I was appalled to find your ‘Country Profile’ of Guyana (NI 310) replete with blatant prejudice against the few foreign investors in gold-mining and forestry, and misinformation, distortions and rhetoric about the effects of their operations on the forest environment and Amerindians. The Canadian and Malaysian investments were each a godsend, certainly whilst the world prices for gold and plywood were favourable.
Guyana’s motto is ‘one people, one nation, one destiny’ and this includes the Amerindians. The country’s main hope of escaping the poverty abyss is to make use of opportunities to cash in forests (on a sustainable basis) and minerals. And since Guyanese have neither the technology nor the money they must inevitably rely on and compete for foreign investors.
It may be that real self-government is a distant dream for Guyana and other heavily indebted countries. This is not because of foreign investors, but because of the new imperialism and the action of those who would jump on its bandwagon in making these countries forever impoverished, because of restrictions on development and trade as the price for aid and debt relief. A 100-per-cent debt relief for Guyana, though allowing greater expenditure on health and education, would not immediately improve its per-capita GDP of $454 (compared with $3,600 for neighbouring Trinidad and $7,000 for Barbados).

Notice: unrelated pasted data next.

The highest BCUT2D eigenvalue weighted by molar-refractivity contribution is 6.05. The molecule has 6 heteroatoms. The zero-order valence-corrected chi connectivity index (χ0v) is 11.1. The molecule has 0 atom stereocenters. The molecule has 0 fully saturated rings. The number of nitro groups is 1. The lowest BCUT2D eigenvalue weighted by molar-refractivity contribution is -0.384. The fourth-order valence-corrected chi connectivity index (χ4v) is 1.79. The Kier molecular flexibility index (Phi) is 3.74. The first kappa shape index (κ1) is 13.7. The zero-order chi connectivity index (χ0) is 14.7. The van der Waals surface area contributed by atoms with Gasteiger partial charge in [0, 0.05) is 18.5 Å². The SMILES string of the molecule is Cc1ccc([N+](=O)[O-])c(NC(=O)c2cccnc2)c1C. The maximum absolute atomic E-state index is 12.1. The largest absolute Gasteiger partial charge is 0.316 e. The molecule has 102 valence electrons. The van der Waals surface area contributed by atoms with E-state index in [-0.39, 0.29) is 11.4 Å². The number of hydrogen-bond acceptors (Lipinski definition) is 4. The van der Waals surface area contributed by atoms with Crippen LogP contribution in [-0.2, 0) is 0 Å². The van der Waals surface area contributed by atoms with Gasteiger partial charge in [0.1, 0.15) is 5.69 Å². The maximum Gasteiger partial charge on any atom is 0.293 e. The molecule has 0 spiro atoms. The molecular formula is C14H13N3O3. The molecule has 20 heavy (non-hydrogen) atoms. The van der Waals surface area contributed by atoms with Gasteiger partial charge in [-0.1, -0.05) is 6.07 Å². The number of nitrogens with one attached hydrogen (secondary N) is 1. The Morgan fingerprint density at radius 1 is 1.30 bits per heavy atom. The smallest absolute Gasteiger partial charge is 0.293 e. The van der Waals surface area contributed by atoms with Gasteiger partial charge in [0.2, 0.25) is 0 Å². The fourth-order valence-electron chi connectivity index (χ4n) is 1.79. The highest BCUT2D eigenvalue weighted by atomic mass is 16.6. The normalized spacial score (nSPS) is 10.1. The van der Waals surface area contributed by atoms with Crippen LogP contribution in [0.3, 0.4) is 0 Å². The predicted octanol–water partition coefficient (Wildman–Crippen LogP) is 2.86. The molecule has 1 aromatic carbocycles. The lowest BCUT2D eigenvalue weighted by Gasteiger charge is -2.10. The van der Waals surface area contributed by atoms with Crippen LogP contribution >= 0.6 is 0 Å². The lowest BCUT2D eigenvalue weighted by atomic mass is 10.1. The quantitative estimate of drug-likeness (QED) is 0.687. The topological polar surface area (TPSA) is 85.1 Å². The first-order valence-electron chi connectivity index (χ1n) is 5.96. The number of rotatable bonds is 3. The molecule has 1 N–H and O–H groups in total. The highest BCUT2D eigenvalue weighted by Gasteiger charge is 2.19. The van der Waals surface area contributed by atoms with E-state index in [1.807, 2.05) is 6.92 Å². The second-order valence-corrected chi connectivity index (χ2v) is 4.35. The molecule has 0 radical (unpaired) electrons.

|The views expressed in these letters are not necessarily those of the New Internationalist|
Lost in Shatila
Reem Haddad meets a young man who survived the massacre
in the Palestinian camp 17 years ago.
It wasn’t the first time I had seen him. As a journalist for a Lebanese newspaper, I had been to the Palestinian camp of Shatila in Beirut on several occasions. And every time, a young man, about 22 years old, was shuffling aimlessly along the camp’s narrow, sewage-ridden streets. Unlike many others who stared at me – a stranger who obviously had not come to help them but simply to observe – the young man came up to me and inquired:
‘Are you lost?’
It’s funny, but I was just thinking the same about him. His empty brown eyes stared into mine. I found myself staring back, unable to answer. Never in my life had I seen such a look of despair in someone so young.
‘I am Mohammed,’ he finally said. ‘I see you are a journalist. Perhaps I can show you around the camp.’
Mohammed was a good guide. His voice was clear and his manners polite. But for some reason, I kept waiting to see him smile. He never did. Hesitantly, I asked: ‘Are you not happy, Mohammed?’
‘Happy?’ he replied and became silent. After a long while and just when I was chiding myself for apparently insulting him, he pulled out a shabby wallet from his trouser pocket. He grabbed a folded but wrinkled piece of paper and handed it to me. Unfolding it, I found myself looking at a magazine picture of several mutilated bodies.